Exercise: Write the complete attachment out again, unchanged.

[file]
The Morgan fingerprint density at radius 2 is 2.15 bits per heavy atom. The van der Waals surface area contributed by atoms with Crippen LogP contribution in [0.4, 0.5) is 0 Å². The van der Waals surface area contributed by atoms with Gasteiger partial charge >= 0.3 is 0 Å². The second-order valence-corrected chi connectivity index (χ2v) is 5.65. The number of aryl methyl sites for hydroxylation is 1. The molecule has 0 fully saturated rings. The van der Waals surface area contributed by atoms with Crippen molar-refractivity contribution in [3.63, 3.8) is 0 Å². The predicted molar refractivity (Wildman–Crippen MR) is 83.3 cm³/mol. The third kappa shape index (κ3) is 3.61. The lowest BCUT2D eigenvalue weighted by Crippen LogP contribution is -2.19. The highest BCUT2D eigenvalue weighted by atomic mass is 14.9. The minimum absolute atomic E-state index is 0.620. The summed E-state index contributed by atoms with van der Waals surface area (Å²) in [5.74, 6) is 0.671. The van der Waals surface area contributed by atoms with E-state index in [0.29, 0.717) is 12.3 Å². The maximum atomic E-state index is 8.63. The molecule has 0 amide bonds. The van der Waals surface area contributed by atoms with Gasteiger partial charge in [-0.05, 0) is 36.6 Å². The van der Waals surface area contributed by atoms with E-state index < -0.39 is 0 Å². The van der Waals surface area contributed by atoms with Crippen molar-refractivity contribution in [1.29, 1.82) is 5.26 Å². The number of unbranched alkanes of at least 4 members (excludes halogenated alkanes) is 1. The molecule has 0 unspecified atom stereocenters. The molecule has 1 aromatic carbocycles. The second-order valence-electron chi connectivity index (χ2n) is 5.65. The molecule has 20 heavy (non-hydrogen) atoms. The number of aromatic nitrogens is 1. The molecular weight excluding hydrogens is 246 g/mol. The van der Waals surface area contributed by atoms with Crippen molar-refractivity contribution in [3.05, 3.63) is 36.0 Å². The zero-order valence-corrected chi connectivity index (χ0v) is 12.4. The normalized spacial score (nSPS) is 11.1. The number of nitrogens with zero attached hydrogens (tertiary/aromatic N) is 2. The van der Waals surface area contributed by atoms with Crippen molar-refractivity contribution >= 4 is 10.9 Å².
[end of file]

The Morgan fingerprint density at radius 2 is 2.15 bits per heavy atom. The van der Waals surface area contributed by atoms with Crippen LogP contribution in [0.4, 0.5) is 0 Å². The van der Waals surface area contributed by atoms with Gasteiger partial charge >= 0.3 is 0 Å². The second-order valence-corrected chi connectivity index (χ2v) is 5.65. The number of aryl methyl sites for hydroxylation is 1. The molecule has 0 fully saturated rings. The van der Waals surface area contributed by atoms with Crippen molar-refractivity contribution in [3.63, 3.8) is 0 Å². The predicted molar refractivity (Wildman–Crippen MR) is 83.3 cm³/mol. The third kappa shape index (κ3) is 3.61. The lowest BCUT2D eigenvalue weighted by Crippen LogP contribution is -2.19. The highest BCUT2D eigenvalue weighted by atomic mass is 14.9. The minimum absolute atomic E-state index is 0.620. The summed E-state index contributed by atoms with van der Waals surface area (Å²) in [5.74, 6) is 0.671. The van der Waals surface area contributed by atoms with E-state index in [0.29, 0.717) is 12.3 Å². The maximum atomic E-state index is 8.63. The molecule has 0 amide bonds. The van der Waals surface area contributed by atoms with Gasteiger partial charge in [-0.05, 0) is 36.6 Å². The van der Waals surface area contributed by atoms with E-state index < -0.39 is 0 Å². The van der Waals surface area contributed by atoms with Crippen molar-refractivity contribution in [1.29, 1.82) is 5.26 Å². The number of unbranched alkanes of at least 4 members (excludes halogenated alkanes) is 1. The molecule has 0 unspecified atom stereocenters. The molecule has 1 aromatic carbocycles. The second-order valence-electron chi connectivity index (χ2n) is 5.65. The molecule has 20 heavy (non-hydrogen) atoms. The number of aromatic nitrogens is 1. The molecular weight excluding hydrogens is 246 g/mol. The van der Waals surface area contributed by atoms with Crippen molar-refractivity contribution in [3.05, 3.63) is 36.0 Å². The zero-order valence-corrected chi connectivity index (χ0v) is 12.4. The normalized spacial score (nSPS) is 11.1. The number of nitrogens with zero attached hydrogens (tertiary/aromatic N) is 2. The van der Waals surface area contributed by atoms with Crippen molar-refractivity contribution >= 4 is 10.9 Å².